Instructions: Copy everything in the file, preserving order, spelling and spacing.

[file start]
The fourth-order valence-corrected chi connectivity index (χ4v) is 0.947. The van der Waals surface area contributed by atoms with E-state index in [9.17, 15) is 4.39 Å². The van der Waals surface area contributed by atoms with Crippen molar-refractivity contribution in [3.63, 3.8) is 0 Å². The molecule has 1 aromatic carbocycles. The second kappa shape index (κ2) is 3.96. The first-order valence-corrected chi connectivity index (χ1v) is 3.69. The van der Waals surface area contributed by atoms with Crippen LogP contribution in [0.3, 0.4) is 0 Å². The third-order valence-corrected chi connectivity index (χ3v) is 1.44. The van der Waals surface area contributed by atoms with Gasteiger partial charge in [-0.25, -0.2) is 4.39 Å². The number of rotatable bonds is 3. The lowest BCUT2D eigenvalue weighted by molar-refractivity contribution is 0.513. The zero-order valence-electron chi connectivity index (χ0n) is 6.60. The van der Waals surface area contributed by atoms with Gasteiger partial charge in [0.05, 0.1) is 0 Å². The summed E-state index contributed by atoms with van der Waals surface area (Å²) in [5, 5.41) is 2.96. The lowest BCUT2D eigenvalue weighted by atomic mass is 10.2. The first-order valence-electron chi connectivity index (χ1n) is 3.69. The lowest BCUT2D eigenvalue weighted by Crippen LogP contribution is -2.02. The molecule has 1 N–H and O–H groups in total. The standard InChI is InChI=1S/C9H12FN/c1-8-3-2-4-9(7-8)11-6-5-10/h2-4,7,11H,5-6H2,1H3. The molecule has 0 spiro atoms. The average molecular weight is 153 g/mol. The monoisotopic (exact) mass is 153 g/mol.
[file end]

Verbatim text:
The fourth-order valence-corrected chi connectivity index (χ4v) is 0.947. The van der Waals surface area contributed by atoms with E-state index in [9.17, 15) is 4.39 Å². The van der Waals surface area contributed by atoms with Crippen molar-refractivity contribution in [3.63, 3.8) is 0 Å². The molecule has 1 aromatic carbocycles. The second kappa shape index (κ2) is 3.96. The first-order valence-corrected chi connectivity index (χ1v) is 3.69. The van der Waals surface area contributed by atoms with Crippen LogP contribution in [0.3, 0.4) is 0 Å². The third-order valence-corrected chi connectivity index (χ3v) is 1.44. The van der Waals surface area contributed by atoms with Gasteiger partial charge in [-0.25, -0.2) is 4.39 Å². The number of rotatable bonds is 3. The lowest BCUT2D eigenvalue weighted by molar-refractivity contribution is 0.513. The zero-order valence-electron chi connectivity index (χ0n) is 6.60. The van der Waals surface area contributed by atoms with Gasteiger partial charge in [0.05, 0.1) is 0 Å². The summed E-state index contributed by atoms with van der Waals surface area (Å²) in [5, 5.41) is 2.96. The lowest BCUT2D eigenvalue weighted by atomic mass is 10.2. The first-order valence-electron chi connectivity index (χ1n) is 3.69. The lowest BCUT2D eigenvalue weighted by Crippen LogP contribution is -2.02. The molecule has 1 N–H and O–H groups in total. The standard InChI is InChI=1S/C9H12FN/c1-8-3-2-4-9(7-8)11-6-5-10/h2-4,7,11H,5-6H2,1H3. The molecule has 0 spiro atoms. The average molecular weight is 153 g/mol. The monoisotopic (exact) mass is 153 g/mol.